Hillary Clinton arrives in Tunisia

The visit is the first by senior US official since mass protests led to the overthrow of president Ben Ali

Dozens of Tunisians marched in Tunis under tight security to protest Clinton’s visit [REUTERS]

US Secretary of State Hillary Clinton has arrived in Tunisia two months after mass protests led to the overthrow of its president.
Clinton, who arrived late on Wednesday, is set to meet with interim President Foued Mebazaa on Thursday.
The chief US diplomat, who made no statements to reporters on the flight from Cairo to Tunis, will also meet with Foreign Minister Mouldi Kefi and interim Prime Minister Beji Caid Essebsi.
And her visit will also take in meetings with young people who took part in the mass protests; and relief officials who have helped the more than 100,000 foreign workers and others who have fled fighting in neighboring Libya.
But dozens of Tunisians marched in Tunis under tight security on Wednesday to protest Clinton’s visit.
Demonstrators chanted: “No to normalisation, Tunisia is free and not for sale” or “Tunisia is an Arab country, neither imperialist nor Zionist.”
It was the second demonstration in two days in the capital against the visit of Clinton.
Seeking partnership

When Clinton announced her plans to visit Egypt and Tunisia last week, she said she would convey the US intention to be “a partner in the important work that lies ahead as they embark on a transition to a genuine democracy.”

Amid warnings about Iran’s bid for influence in the Middle East, she told US legislators at the time that “we have an enormous stake in ensuring that Egypt and Tunisia provide models for the kind of democracy that we want to see.”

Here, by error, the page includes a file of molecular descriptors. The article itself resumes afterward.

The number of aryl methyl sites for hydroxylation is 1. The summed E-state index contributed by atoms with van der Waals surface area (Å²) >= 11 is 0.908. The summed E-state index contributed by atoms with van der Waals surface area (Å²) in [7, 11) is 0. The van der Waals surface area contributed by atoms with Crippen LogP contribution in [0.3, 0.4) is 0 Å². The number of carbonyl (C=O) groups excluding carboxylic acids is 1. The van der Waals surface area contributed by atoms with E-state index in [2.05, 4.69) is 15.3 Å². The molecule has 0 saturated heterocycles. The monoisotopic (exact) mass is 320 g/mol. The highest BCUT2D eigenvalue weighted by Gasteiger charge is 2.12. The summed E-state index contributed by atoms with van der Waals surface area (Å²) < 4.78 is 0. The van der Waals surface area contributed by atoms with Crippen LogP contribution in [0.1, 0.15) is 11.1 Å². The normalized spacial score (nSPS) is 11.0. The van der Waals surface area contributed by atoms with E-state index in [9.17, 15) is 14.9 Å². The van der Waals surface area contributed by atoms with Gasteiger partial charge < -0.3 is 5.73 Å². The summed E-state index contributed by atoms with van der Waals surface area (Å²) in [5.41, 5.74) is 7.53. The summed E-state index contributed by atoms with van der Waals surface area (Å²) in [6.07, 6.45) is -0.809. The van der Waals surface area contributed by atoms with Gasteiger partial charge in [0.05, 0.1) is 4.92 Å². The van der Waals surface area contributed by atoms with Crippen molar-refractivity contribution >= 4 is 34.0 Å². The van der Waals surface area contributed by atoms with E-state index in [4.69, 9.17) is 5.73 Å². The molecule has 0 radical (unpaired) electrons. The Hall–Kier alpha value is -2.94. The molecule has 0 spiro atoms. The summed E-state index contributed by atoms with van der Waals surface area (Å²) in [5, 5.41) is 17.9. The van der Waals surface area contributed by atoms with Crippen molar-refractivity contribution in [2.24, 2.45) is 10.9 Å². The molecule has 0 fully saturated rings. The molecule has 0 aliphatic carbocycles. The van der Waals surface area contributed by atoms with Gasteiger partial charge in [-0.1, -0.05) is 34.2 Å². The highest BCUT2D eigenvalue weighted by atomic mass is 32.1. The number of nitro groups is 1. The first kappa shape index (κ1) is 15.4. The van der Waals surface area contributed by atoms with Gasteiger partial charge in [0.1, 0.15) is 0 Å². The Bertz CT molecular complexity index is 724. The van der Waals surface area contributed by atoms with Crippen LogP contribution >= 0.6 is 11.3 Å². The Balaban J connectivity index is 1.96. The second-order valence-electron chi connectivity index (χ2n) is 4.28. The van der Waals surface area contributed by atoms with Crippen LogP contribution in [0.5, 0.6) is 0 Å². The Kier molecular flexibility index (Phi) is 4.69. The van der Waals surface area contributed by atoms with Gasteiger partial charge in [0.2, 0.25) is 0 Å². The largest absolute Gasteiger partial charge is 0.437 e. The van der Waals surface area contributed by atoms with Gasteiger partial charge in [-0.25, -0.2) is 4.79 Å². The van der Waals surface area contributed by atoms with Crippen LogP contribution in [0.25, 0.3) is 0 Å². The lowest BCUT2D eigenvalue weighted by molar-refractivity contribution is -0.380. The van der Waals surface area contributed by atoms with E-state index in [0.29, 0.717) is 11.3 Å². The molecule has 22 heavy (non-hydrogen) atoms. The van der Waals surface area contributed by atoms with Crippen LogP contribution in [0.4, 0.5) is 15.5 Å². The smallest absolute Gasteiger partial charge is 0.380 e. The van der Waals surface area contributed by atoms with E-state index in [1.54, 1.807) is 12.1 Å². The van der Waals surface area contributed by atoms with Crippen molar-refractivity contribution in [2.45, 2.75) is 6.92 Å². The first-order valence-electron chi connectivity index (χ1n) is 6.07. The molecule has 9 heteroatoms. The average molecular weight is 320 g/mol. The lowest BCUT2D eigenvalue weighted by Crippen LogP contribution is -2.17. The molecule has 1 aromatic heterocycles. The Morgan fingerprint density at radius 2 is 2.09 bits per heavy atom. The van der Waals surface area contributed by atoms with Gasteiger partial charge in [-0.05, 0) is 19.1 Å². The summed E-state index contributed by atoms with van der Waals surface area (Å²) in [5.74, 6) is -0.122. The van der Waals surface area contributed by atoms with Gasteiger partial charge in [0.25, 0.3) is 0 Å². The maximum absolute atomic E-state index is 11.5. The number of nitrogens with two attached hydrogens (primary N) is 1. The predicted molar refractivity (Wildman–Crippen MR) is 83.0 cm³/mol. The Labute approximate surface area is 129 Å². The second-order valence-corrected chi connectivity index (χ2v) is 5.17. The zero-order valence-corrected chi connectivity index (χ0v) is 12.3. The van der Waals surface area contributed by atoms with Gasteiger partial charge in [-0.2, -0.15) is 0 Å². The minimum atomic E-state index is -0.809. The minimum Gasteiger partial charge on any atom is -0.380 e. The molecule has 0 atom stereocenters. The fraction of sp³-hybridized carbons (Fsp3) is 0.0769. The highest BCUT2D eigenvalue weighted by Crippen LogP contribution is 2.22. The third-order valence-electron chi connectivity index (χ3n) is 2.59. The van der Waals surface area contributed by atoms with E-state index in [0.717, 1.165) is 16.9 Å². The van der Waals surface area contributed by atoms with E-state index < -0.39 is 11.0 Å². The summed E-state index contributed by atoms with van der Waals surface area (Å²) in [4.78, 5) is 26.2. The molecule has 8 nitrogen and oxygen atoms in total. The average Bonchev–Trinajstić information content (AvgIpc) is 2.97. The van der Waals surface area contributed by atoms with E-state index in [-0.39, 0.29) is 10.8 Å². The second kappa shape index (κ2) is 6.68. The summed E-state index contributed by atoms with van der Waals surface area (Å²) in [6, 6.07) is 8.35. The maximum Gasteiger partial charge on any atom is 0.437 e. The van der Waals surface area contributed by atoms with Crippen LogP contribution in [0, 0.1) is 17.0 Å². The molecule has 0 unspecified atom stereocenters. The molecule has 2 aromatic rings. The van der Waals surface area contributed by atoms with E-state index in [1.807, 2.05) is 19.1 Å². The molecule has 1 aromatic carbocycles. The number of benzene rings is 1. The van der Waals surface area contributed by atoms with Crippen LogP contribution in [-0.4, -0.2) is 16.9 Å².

Clinton said she would also push for 20 million dollars for Tunisia to “respond to some of their needs” after Tunisian officials clamored for US help, but hinted at more aid.

“We need to have a very big commitment to Tunisia, that we can be ready to help them economically as well as with their democratic transformation,” said the secretary.

Standard & Poor’s on Wednesday trimmed its long-term credit rating of Tunisia by one notch to BBB-, but said it viewed the political outlook as now stable following the overthrow of president Zine El Abidine Ben Ali.

Just over a week after Ben Ali fled to Saudi Arabia on January 14, Washington dispatched Jeffrey Feltman, the assistant secretary of state for Near East affairs, to Tunis.

Then William Burns, the US under-secretary of state for political affairs, visited Tunis last month.

The popular uprising against Ben Ali, who ruled with an iron fist for 23 years, began after a 26-year-old fruit vendor, Mohammed Bouazizi, set fire to himself to protest police abuses.

It sparked similar protests in Egypt, where President Hosni Mubarak was toppled on February 11, as well as in many other countries, including in Bahrain, Oman, Yemen and Libya.


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